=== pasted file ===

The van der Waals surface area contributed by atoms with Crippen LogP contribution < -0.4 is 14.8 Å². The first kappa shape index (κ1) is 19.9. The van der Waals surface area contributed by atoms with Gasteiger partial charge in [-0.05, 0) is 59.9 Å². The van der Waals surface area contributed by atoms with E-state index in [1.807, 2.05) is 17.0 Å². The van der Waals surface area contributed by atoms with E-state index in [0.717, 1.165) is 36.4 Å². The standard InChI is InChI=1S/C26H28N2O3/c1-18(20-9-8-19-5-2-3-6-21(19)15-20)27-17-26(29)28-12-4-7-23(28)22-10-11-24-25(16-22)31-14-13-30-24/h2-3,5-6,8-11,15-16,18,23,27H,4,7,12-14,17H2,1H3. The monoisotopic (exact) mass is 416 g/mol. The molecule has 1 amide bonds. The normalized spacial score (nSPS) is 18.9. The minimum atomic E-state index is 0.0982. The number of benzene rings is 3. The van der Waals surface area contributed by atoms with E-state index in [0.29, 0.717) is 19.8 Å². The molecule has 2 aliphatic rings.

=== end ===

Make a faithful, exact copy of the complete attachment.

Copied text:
The van der Waals surface area contributed by atoms with Crippen LogP contribution < -0.4 is 14.8 Å². The first kappa shape index (κ1) is 19.9. The van der Waals surface area contributed by atoms with Gasteiger partial charge in [-0.05, 0) is 59.9 Å². The van der Waals surface area contributed by atoms with E-state index in [1.807, 2.05) is 17.0 Å². The van der Waals surface area contributed by atoms with E-state index in [0.717, 1.165) is 36.4 Å². The standard InChI is InChI=1S/C26H28N2O3/c1-18(20-9-8-19-5-2-3-6-21(19)15-20)27-17-26(29)28-12-4-7-23(28)22-10-11-24-25(16-22)31-14-13-30-24/h2-3,5-6,8-11,15-16,18,23,27H,4,7,12-14,17H2,1H3. The monoisotopic (exact) mass is 416 g/mol. The molecule has 1 amide bonds. The normalized spacial score (nSPS) is 18.9. The minimum atomic E-state index is 0.0982. The number of benzene rings is 3. The van der Waals surface area contributed by atoms with E-state index in [0.29, 0.717) is 19.8 Å². The molecule has 2 aliphatic rings.